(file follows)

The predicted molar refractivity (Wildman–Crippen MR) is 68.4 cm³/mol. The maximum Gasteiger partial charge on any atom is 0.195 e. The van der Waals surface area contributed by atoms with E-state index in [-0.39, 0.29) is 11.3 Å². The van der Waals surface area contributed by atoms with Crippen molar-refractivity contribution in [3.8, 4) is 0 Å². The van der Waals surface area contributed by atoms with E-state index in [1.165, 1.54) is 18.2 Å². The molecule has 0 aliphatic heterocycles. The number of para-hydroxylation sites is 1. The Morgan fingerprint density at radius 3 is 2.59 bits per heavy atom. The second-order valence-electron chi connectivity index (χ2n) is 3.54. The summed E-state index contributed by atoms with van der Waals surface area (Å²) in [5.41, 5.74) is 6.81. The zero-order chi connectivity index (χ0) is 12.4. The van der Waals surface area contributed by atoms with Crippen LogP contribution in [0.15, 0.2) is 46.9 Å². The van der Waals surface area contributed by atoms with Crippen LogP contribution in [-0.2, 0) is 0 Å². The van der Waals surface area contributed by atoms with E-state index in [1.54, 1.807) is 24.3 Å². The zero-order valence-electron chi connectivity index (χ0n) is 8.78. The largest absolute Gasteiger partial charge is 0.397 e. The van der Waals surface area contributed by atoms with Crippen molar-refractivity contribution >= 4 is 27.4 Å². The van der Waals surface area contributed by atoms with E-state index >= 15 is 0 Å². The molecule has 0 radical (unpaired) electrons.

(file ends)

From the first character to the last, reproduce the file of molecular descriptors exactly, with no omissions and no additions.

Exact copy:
The predicted molar refractivity (Wildman–Crippen MR) is 68.4 cm³/mol. The maximum Gasteiger partial charge on any atom is 0.195 e. The van der Waals surface area contributed by atoms with E-state index in [-0.39, 0.29) is 11.3 Å². The van der Waals surface area contributed by atoms with Crippen molar-refractivity contribution in [3.8, 4) is 0 Å². The van der Waals surface area contributed by atoms with E-state index in [1.165, 1.54) is 18.2 Å². The molecule has 0 aliphatic heterocycles. The number of para-hydroxylation sites is 1. The Morgan fingerprint density at radius 3 is 2.59 bits per heavy atom. The second-order valence-electron chi connectivity index (χ2n) is 3.54. The summed E-state index contributed by atoms with van der Waals surface area (Å²) in [5.41, 5.74) is 6.81. The zero-order chi connectivity index (χ0) is 12.4. The van der Waals surface area contributed by atoms with Crippen LogP contribution in [0.15, 0.2) is 46.9 Å². The van der Waals surface area contributed by atoms with Crippen LogP contribution in [-0.2, 0) is 0 Å². The van der Waals surface area contributed by atoms with E-state index in [1.54, 1.807) is 24.3 Å². The zero-order valence-electron chi connectivity index (χ0n) is 8.78. The largest absolute Gasteiger partial charge is 0.397 e. The van der Waals surface area contributed by atoms with Crippen molar-refractivity contribution >= 4 is 27.4 Å². The van der Waals surface area contributed by atoms with E-state index >= 15 is 0 Å². The molecule has 0 radical (unpaired) electrons.